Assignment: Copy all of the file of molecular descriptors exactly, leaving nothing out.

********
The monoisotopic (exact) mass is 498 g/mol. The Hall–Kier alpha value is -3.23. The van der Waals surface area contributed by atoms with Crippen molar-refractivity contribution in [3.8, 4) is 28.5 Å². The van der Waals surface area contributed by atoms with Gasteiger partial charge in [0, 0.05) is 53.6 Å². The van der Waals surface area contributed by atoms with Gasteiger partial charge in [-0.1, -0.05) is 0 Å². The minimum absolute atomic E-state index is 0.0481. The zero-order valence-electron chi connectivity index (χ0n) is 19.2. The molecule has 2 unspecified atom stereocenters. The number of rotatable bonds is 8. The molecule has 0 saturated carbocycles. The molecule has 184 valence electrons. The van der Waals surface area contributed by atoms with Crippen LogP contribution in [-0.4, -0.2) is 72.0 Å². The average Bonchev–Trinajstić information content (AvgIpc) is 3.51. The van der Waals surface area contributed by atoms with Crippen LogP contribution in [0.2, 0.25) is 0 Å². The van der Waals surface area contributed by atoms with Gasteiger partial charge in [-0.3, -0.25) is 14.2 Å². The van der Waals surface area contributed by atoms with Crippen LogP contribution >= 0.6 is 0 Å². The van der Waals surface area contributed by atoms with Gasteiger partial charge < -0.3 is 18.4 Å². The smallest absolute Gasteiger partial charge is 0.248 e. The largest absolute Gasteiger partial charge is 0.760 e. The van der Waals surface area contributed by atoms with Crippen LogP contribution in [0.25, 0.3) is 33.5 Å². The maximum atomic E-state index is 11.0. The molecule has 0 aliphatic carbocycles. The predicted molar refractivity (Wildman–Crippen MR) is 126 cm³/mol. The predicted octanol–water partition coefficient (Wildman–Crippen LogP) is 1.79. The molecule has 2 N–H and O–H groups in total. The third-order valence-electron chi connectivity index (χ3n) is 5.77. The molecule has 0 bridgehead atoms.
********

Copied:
The monoisotopic (exact) mass is 498 g/mol. The Hall–Kier alpha value is -3.23. The van der Waals surface area contributed by atoms with Crippen molar-refractivity contribution in [3.8, 4) is 28.5 Å². The van der Waals surface area contributed by atoms with Gasteiger partial charge in [0, 0.05) is 53.6 Å². The van der Waals surface area contributed by atoms with Gasteiger partial charge in [-0.1, -0.05) is 0 Å². The minimum absolute atomic E-state index is 0.0481. The zero-order valence-electron chi connectivity index (χ0n) is 19.2. The molecule has 2 unspecified atom stereocenters. The number of rotatable bonds is 8. The molecule has 0 saturated carbocycles. The molecule has 184 valence electrons. The van der Waals surface area contributed by atoms with Crippen LogP contribution in [-0.4, -0.2) is 72.0 Å². The average Bonchev–Trinajstić information content (AvgIpc) is 3.51. The van der Waals surface area contributed by atoms with Crippen LogP contribution in [0.2, 0.25) is 0 Å². The van der Waals surface area contributed by atoms with Gasteiger partial charge in [-0.3, -0.25) is 14.2 Å². The van der Waals surface area contributed by atoms with Crippen LogP contribution >= 0.6 is 0 Å². The van der Waals surface area contributed by atoms with Gasteiger partial charge < -0.3 is 18.4 Å². The smallest absolute Gasteiger partial charge is 0.248 e. The largest absolute Gasteiger partial charge is 0.760 e. The van der Waals surface area contributed by atoms with Crippen LogP contribution in [0.25, 0.3) is 33.5 Å². The maximum atomic E-state index is 11.0. The molecule has 0 aliphatic carbocycles. The predicted molar refractivity (Wildman–Crippen MR) is 126 cm³/mol. The predicted octanol–water partition coefficient (Wildman–Crippen LogP) is 1.79. The molecule has 2 N–H and O–H groups in total. The third-order valence-electron chi connectivity index (χ3n) is 5.77. The molecule has 0 bridgehead atoms.